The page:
Gifted pupils deserve no better than the rest
In 1991, Joan Freeman published the first study of the experience of growing up gifted (Gifted children growing up, Cassell), and argued that it contained crucial lessons for schools and policy-makers.
Having tried to replicate her findings, I have, however, come to very different conclusions about the educational needs of gifted children.
Joan Freeman reported that 76 per cent of gifted children are seen by their teachers as bright. The children tend to be aware of their high ability, she said, and are precocious in reading and writing. They have good memories and have high concentration levels, although 20 per cent consider themselves lazy.
Her report also suggests that most children identified as gifted by their parents come from unhappy homes. Such children are pressured to achieve and are often placed in classes with pupils significantly older than themselves.
Children who have been identified as gifted by their parents may gain higher exam marks than other gifted children, but they tend to be very sensitive, frustrated, lonely and miserable.
Her study claimed that school achievement among gifted children appears to be influenced by a host of interrelated situational, psychological, emotional and personality factors. The inference is that they should receive special education, and it is in getting government and schools to accept this that the challenge lies.
Her conclusions have gone uncontested until now because of a general reluctance among social scientists to devote effort to testing the work of others. Trail-blazing for new facts is more exciting and, perhaps, more appealing to funding bodies.
I have, however, tested Joan Freeman's findings with a national sample of gifted individuals (mean age: 38) that was three times the size of the one she used (453 compared with 140). Furthermore, the sample was far less biased than hers as it was drawn from the MENSA membership list.
Half of Joan Freeman's sample came from the National Association for Gifted Children (NAGC) list, which she admitted was highly biased towards children with emotional and social adjustment problems. The other half was selected from the same school classes as the NAGC children.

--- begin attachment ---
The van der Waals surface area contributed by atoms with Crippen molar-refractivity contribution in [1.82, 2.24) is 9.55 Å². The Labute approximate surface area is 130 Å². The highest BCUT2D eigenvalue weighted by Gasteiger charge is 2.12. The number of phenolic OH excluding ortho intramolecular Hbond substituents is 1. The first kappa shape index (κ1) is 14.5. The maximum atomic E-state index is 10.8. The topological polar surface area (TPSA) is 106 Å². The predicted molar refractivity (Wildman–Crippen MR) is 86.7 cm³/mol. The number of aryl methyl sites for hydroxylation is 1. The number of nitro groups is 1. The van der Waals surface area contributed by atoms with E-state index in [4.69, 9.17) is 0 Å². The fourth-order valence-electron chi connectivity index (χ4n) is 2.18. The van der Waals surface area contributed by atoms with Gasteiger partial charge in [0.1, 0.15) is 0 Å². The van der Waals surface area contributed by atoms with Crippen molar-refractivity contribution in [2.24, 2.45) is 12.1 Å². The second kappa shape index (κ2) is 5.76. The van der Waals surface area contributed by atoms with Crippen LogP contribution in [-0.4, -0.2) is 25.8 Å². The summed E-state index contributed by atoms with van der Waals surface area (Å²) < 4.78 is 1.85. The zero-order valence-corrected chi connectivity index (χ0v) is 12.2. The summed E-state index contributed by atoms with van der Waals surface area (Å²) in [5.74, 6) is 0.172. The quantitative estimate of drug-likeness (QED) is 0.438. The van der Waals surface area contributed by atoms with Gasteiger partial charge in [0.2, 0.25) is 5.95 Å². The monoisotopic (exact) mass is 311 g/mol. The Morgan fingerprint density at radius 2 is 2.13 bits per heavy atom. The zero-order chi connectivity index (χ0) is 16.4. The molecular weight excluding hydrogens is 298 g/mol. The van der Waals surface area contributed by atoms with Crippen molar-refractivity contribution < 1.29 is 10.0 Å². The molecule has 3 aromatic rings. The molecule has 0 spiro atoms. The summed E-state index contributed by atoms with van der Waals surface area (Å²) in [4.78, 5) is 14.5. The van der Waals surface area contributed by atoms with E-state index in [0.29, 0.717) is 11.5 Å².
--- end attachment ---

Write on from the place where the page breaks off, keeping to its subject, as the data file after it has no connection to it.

The methodology I used was also superior to Freeman's study. Each method has its own weaknesses, so I used three techniques: individual and group interviews and postal questionnaires (sample 419, randomly selected). Freeman's study, on the other hand, was dominated by the informal interview technique.
In addition, the statistical tests to which the data were put were more demanding, no finding being accepted without statistical significance.
My study found that the experience of gifted children is not significantly different from that of mainstream children.
There were people who had experienced relatively serious emotional problems, which on the surface appeared to be associated with their high IQ. Indeed, often both they and their parents claimed this was so, but when you probed deeper during interviews, it became clear that such difficulties had nothing to do with their giftedness.
One child had been sexually abused. Another became a transsexual. A third had had a restrictive upbringing in a Christian family that placed a high value on humility. In fact, I did not find a single case where childhood emotional problems were unquestionably caused by their intellect.
What the majority of interviewees told me repeatedly was that they were too busy enjoying being children, blending in, being one of the gang, to give much thought to how intelligent they were. Many felt they were smart but had not considered that their IQ was exceptional.
I, therefore, have no reason to suppose that the educational experiences of gifted children are significantly different from those of other children.
If gifted children seem to be OK at school, is there any justification for devoting funds to research and intervention in this cause?
Researchers use two main arguments and both are false. One is that gifted children have special problems in ordinary schooling and do not fulfil their potential. The other is that a country neglects gifted children at its peril, because they provide its competitive edge.
However, the American researcher, Rena Subotnik, and her associates, showed that giving gifted children special schooling does not produce eminent people; it merely produces recruits to the professions - and no outstanding performers among them.
That is not to say that there are no defensible arguments for publicly funded research on gifted children. Such children represent extreme cases and such cases are useful to science.
Studying children with levels of IQ in the top 2 per cent, for example, might help us understand more about intelligence and its relationship to school performance. This might reveal ways of helping the mainstream and low-IQ children who make up the majority of school pupils.
Their parents also provide the lion's share of funding through taxes. In my opinion, it would, therefore, be unethical and unjustifiable to make a priority of the education of gifted children if this would divert resources from mainstream pupils.
Dr Marshall carried out his study in the course of doctoral research at the Centre for Educational Guidance and Special Needs, School of Education, University of Manchester. He is now a member of the applied psychology research group of the University of London